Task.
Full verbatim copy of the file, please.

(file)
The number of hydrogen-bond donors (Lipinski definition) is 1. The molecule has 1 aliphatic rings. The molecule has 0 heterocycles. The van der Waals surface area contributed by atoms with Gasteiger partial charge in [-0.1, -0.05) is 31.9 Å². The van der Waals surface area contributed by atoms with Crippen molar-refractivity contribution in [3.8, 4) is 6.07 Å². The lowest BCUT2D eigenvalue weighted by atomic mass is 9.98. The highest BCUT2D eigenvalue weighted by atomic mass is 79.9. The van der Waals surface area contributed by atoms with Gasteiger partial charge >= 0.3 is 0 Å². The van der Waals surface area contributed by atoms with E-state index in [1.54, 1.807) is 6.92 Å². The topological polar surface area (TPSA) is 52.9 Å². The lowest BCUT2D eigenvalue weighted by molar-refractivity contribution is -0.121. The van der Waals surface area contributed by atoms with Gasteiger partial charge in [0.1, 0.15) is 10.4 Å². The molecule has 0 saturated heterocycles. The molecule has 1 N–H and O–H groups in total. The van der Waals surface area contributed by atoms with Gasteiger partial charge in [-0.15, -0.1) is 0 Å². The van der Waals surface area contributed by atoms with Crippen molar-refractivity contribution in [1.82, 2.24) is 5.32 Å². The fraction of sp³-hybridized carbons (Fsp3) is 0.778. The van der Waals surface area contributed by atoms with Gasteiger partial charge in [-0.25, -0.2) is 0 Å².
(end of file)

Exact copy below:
The number of hydrogen-bond donors (Lipinski definition) is 1. The molecule has 1 aliphatic rings. The molecule has 0 heterocycles. The van der Waals surface area contributed by atoms with Gasteiger partial charge in [-0.1, -0.05) is 31.9 Å². The van der Waals surface area contributed by atoms with Crippen molar-refractivity contribution in [3.8, 4) is 6.07 Å². The lowest BCUT2D eigenvalue weighted by atomic mass is 9.98. The highest BCUT2D eigenvalue weighted by atomic mass is 79.9. The van der Waals surface area contributed by atoms with Gasteiger partial charge >= 0.3 is 0 Å². The van der Waals surface area contributed by atoms with E-state index in [1.54, 1.807) is 6.92 Å². The topological polar surface area (TPSA) is 52.9 Å². The lowest BCUT2D eigenvalue weighted by molar-refractivity contribution is -0.121. The van der Waals surface area contributed by atoms with Gasteiger partial charge in [0.1, 0.15) is 10.4 Å². The molecule has 0 saturated heterocycles. The molecule has 1 N–H and O–H groups in total. The van der Waals surface area contributed by atoms with Gasteiger partial charge in [-0.15, -0.1) is 0 Å². The van der Waals surface area contributed by atoms with Crippen molar-refractivity contribution in [1.82, 2.24) is 5.32 Å². The fraction of sp³-hybridized carbons (Fsp3) is 0.778. The van der Waals surface area contributed by atoms with Gasteiger partial charge in [-0.25, -0.2) is 0 Å².